There was investigated the dynamics of growth of Listeria monocytogenes and Yersinia pseudotuberculosis in soils of sea coast (mid-flight and maritime soils). These bacteria were shown to reproduced well in all researched soils, preferring nevertheless maritime soils. The content of the humus was determined to be the one of the limiting factors restricting the multiplication of pathogenic bacteria in studied soils. Abiotic characteristic of soils of sea coast were established to render the direct positive influence on the preservation and reproduction of pathogenic microflora in them. This is promoted by a degree of a saturation by the bases, cation-exchange capacity, quantity of humus. In the formation of environmental policy it should be taken into account and the human-induced load on the soil should be limited
Listeria monocytogenes was isolated from critical control points in a Danish turkey processing plant, from turkey products and from cases of human listeriosis. During processing in the plant the prevalence of L. monocytogenes ranged from 25.9 to 41.4%. Cleaning and disinfection decreased the prevalence to 6.4%. Isolates of L. monocytogenes were characterized by pulsed-field gel electrophoresis (PFGE) using restriction endonuclease ApaI. Identical DNA types were obtained from turkey products and the processing line even after cleaning and disinfection. Two identical DNA types were demonstrated among isolates from turkey products and human cases of listeriosis. The prevalence of L. monocytogenes in turkey products ranged from 7.3 to 17.4% for ready-to-eat products and raw products, respectively. Since none of the 27 flocks examined before slaughter sampled positive for L. monocytogenes and the prevalence increased during processing, the potential risk from turkey meat was apparently due to factory hygiene rather than intrinsic contamination of the turkeys.
To investigate the bacteriological quality, and the occurrence of selected pathogenic bacteria from organically grown Iceberg lettuce fertilized with bovine manure in the form of compost, firm manure and slurry in a 2-year field trial.
Samples of soil, fertilizer, fertilized soil, seedlings and lettuce were analysed for aerobic plate counts (APC), thermotolerant coliform bacteria (TCB), Escherichia coli, E. coli O157:H7, Salmonella spp. and Listeria monocytogenes. No difference in bacteriological quality could be shown in lettuce at harvest, however, APC varied significantly from year to year in the study. The various treatments gave significantly different APC and numbers of TCB isolated from fertilized soil. Escherichia coli O157:H7 was isolated from firm manure and slurry, and soils fertilized with the respective fertilizers the second year, but were not recovered from the lettuce.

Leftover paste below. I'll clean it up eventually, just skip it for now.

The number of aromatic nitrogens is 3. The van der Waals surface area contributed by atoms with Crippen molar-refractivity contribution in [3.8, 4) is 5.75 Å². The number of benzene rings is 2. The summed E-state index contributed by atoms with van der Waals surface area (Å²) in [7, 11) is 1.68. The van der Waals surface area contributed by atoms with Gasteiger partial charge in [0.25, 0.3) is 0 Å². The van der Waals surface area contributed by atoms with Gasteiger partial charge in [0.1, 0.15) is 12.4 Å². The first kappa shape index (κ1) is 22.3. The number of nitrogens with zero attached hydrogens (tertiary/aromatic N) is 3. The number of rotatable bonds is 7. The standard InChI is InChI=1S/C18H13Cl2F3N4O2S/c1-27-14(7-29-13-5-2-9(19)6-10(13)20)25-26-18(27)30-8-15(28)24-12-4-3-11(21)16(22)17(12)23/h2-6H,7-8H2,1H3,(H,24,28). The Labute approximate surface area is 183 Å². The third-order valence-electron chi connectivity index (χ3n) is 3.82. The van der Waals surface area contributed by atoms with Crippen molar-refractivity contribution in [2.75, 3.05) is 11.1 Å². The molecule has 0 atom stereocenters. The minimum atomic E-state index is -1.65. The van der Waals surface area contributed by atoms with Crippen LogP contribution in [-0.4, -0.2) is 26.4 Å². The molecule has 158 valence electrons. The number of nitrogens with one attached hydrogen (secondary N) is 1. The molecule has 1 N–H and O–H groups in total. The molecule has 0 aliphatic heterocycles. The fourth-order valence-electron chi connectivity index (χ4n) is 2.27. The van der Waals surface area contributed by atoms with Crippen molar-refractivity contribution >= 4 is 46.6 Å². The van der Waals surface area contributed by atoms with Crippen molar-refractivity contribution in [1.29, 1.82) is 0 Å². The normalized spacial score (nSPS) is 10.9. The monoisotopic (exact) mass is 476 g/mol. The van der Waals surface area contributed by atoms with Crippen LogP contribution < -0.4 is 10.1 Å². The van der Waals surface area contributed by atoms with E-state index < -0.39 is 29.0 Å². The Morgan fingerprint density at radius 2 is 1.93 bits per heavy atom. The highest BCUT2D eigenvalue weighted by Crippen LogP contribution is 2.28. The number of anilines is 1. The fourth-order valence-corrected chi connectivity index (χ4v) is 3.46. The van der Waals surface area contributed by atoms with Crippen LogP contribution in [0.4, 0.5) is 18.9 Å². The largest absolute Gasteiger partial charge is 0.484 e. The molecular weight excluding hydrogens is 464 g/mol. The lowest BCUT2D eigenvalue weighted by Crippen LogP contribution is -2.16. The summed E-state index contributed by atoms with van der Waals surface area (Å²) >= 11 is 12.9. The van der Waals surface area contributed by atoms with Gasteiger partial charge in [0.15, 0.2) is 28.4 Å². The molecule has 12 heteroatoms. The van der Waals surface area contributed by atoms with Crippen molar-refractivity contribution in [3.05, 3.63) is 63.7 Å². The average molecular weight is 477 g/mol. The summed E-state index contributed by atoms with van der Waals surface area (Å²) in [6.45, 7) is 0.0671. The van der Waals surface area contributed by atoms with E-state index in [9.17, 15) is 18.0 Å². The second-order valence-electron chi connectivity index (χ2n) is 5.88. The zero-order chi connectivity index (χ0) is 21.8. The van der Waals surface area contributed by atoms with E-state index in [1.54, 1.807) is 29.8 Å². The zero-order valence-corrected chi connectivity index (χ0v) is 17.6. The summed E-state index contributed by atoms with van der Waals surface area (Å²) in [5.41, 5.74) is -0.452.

No difference in bacteriological quality could be detected in lettuce at harvest after application of various types of manure-based fertilizers grown under Norwegian conditions.
The results may indicate that the use of manure does not have considerable influence on the bacteriological quality of organic lettuce. However, others have suggested that there is a risk by using manure. There is a need for more research in the field.
The results of the bacteriological study of material, taken from humans, rodents, hydro-bios and environmental objects (including foodstuffs) in the Primorsky Territory, for the presence of L. monocytogenes bacteria are given. 83 bacterial strains of the genus Listeria were isolated. As revealed in this study, 25 of these strains belonged to L. monocytogenes (30.12%), 8 strains--to L. innocua (9.6%), 6 strains--to L. seeligeri (7.2%) and 2 strains--to L. ivanovii (2.4%). The greatest number of L. monocytogenes was isolated from foodstuffs and environmental objects. Some biological properties of L. monocytogenes were studied, the degree of their pathogenicity and sensitivity to antimicrobial preparations were determined.
Listeria monocytogenes strains that were isolated from 314 human listeriosis cases in Finland during an 11-year period were analyzed by O:H serotyping and pulsed-field gel electrophoresis (PFGE). Serotyping divided the isolates into five serotypes, the most common being 1/2a (53%) and 4b (27%). During the study period, the number of cases caused by serotype 1/2a increased from 22% in 1990 to 67% in 2001, and those caused by serotype 4b decreased from 61 to 27%, respectively. PFGE with restriction enzyme AscI divided the strains into 81 PFGE genotypes; among strains of serotypes 1/2a and 4b, 49 and 18 PFGE types were seen, respectively. PFGE type 1 (serotype 1/2a) was the most prevalent single type (37 strains). Together with six other, closely related PFGE types, PFGE type 1 formed a group of 71 strains, representing 23% of all 314 strains. Strains of PFGE type 1 have also been isolated from cold smoked fish, suggesting a source of human infections caused by this type. Moreover, PFGE type 24 (serotype 1/2c) was significantly associated with gender: 5% of 180 male subjects but none of 132 female subjects (P = 0.012). An electronic database library was created from the PFGE profiles to make possible the prompt detection of new emerging profiles and the tracing of potential infection clusters in the future.